Eataly reportedly aiming for an IPO in 2018

Italian food hall chain Eataly is making plans for a 2018 initial public offering in its home country, according to a report this week in Financial Times.

The company plans to list shares on the Italian stock exchange in Milan “as early as next year,” Eataly Executive Chairman Andrea Guerra told Financial Times.

Eataly is eager to expand the presence of its massive Italian food emporiums in the U.S., which have helped spur the growing food hall trend. The company has five locations here, with two in New York City and one each in Chicago, Los Angeles and Boston. Financial Times said that Eataly's U.S. sales have doubled following the expansion.

The chain is on pace to generate 470 million euros in sales this year, which would be an increase of nearly 24% over 2016.

Guerra told Financial Times that Eataly can open stores for the next 10 years. “We think we can have a store in every world capital,” he said.

Eataly did not respond to a request for comment on Tuesday.

This isn’t the first time that Eataly has indicated plans to go public. In 2016, the Italian merchant bank Tamburi Investment Partners, which owns a stake in Eataly, indicated that it planned to take the chain public in 2017.

Reports of a possible Eataly IPO come as one of the chain’s partners, the well-known chef Mario Batali, recently stepped down from his fine-dining empire, Batali & Bastianich Hospitality Group, following sexual harassment allegations. Batali is a partner with Joe and Lidia Bastianich, who are also Eataly partners.

Oscar Farinetti founded and created Eataly, opening the first 30,000-square-foot location in Torino, Italy, in 2007. The company opened its first location in the U.S. in New York City in 2010.

The locations have become food theme parks, where customers can watch chefs stretch mozzarella or buy meat, cheese or squid ink pasta from one of numerous retail establishments. Eataly locations also have numerous restaurants and bars. Chicago’s location is 63,000 square feet and has 21 retail departments and 23 restaurants.

More From FoodService Director

Industry News & Opinion

A new law in Washington will expand Breakfast After the Bell programs throughout the state, the Daily Fly reports.

Signed into law on Wednesday by Gov. Jay Inslee, HB 1508 requires that schools in which at least 70% of students qualify for free or reduced-price meals offer Breakfast After the Bell by the time the 2019-2020 school year begins.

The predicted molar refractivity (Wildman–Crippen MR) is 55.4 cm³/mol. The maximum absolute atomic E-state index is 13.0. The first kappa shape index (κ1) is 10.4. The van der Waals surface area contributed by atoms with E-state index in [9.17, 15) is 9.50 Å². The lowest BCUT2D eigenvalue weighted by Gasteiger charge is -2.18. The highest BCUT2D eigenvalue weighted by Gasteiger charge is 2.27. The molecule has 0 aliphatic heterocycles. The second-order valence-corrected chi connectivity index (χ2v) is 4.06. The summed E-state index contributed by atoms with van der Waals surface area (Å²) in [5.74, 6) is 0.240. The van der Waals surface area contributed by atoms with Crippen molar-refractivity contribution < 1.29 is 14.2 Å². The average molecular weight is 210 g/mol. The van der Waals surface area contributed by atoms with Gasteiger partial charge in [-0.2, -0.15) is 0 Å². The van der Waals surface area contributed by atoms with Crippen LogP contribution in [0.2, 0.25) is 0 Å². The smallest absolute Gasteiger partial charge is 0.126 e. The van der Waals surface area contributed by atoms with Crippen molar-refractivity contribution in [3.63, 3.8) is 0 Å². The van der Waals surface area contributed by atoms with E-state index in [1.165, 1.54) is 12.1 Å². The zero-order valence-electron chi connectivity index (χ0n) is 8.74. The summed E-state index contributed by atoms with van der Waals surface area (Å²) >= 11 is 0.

The food offered at breakfast must meet federal nutrition standards and can’t be made up of more than 25% added sugar. Schools must also give preference to food that is fresh and grown in the state.

The breakfast period can...

Industry News & Opinion

The University of Southern California in Los Angeles will begin offering fresh kosher meals three times a week at its USC Village Dining Hall, the Daily Trojan reports.

The meals will be delivered to the dining hall every Tuesday, Wednesday and Thursday evening by a local kosher butcher beginning March 20. The butcher will also deliver sandwiches, salads and other kosher items to a marketplace on campus.

Around 15 Orthodox students who are on meal plans will be able to enjoy the meals, according to the Daily Trojan. Students can receive their meals at the cashier’s desk in...

Sponsored Content
fish tacos

From High Liner Foods.

Younger consumers are driving an increased focus on sustainability, and more consumers overall are demanding a wider variety of seafood on menus. With shifting interest in seafood, operators need to be familiar with the seafood consumer—who they are, what they’re looking for and when they eat it—to more effectively boost interest in seafood dishes.

Understand consumer habits

Technomic’s 2017 Center of the Plate: Seafood & Vegetarian report finds that 65% of consumers eat seafood at least occasionally (once every 90 days or more), either as an...

Industry News & Opinion

The Missouri House of Representatives has initially approved a bill that would enable students with dietary issues to forgo mandatory meal plans at public colleges and universities, U.S. News reports.

Approved Tuesday, the bill would grant students with medical documentation of food sensitivities, food allergies or medical dietary issues the right to opt out of meal plans.

Supporters of the bill say it will allow students to not have to pay for food they can’t safely eat, while opponents say that the bill will negatively impact schools financially. According to legislative...

FSD Resources